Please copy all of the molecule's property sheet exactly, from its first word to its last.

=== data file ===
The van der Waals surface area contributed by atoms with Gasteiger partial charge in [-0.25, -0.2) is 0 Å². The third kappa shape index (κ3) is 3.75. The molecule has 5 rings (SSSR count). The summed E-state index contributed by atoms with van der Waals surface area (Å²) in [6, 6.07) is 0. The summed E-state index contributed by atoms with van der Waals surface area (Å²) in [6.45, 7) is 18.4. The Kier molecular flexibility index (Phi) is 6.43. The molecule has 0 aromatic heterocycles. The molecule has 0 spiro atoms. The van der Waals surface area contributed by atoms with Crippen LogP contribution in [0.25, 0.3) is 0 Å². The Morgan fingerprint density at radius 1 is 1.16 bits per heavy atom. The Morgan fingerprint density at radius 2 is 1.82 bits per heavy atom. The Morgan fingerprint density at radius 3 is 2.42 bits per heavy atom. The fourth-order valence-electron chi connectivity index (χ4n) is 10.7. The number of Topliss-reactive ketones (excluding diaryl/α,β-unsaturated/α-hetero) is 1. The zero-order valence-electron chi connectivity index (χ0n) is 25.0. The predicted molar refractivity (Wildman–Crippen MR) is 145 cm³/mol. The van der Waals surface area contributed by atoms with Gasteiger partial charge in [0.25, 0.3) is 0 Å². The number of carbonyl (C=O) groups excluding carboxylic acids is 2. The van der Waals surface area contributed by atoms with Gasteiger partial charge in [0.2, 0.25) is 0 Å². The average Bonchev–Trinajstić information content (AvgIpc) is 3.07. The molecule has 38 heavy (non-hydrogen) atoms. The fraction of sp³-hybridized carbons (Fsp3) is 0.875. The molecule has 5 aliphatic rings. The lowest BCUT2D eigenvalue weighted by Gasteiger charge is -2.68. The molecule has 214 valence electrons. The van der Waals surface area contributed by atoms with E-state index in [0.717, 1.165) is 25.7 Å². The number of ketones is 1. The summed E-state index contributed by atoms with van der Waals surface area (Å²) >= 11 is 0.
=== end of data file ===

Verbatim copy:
The van der Waals surface area contributed by atoms with Gasteiger partial charge in [-0.25, -0.2) is 0 Å². The third kappa shape index (κ3) is 3.75. The molecule has 5 rings (SSSR count). The summed E-state index contributed by atoms with van der Waals surface area (Å²) in [6, 6.07) is 0. The summed E-state index contributed by atoms with van der Waals surface area (Å²) in [6.45, 7) is 18.4. The Kier molecular flexibility index (Phi) is 6.43. The molecule has 0 aromatic heterocycles. The molecule has 0 spiro atoms. The van der Waals surface area contributed by atoms with Crippen LogP contribution in [0.25, 0.3) is 0 Å². The Morgan fingerprint density at radius 1 is 1.16 bits per heavy atom. The Morgan fingerprint density at radius 2 is 1.82 bits per heavy atom. The Morgan fingerprint density at radius 3 is 2.42 bits per heavy atom. The fourth-order valence-electron chi connectivity index (χ4n) is 10.7. The number of Topliss-reactive ketones (excluding diaryl/α,β-unsaturated/α-hetero) is 1. The zero-order valence-electron chi connectivity index (χ0n) is 25.0. The predicted molar refractivity (Wildman–Crippen MR) is 145 cm³/mol. The van der Waals surface area contributed by atoms with Gasteiger partial charge in [0.25, 0.3) is 0 Å². The number of carbonyl (C=O) groups excluding carboxylic acids is 2. The van der Waals surface area contributed by atoms with Gasteiger partial charge in [0.2, 0.25) is 0 Å². The average Bonchev–Trinajstić information content (AvgIpc) is 3.07. The molecule has 38 heavy (non-hydrogen) atoms. The fraction of sp³-hybridized carbons (Fsp3) is 0.875. The molecule has 5 aliphatic rings. The lowest BCUT2D eigenvalue weighted by Gasteiger charge is -2.68. The molecule has 214 valence electrons. The van der Waals surface area contributed by atoms with E-state index in [0.717, 1.165) is 25.7 Å². The number of ketones is 1. The summed E-state index contributed by atoms with van der Waals surface area (Å²) >= 11 is 0.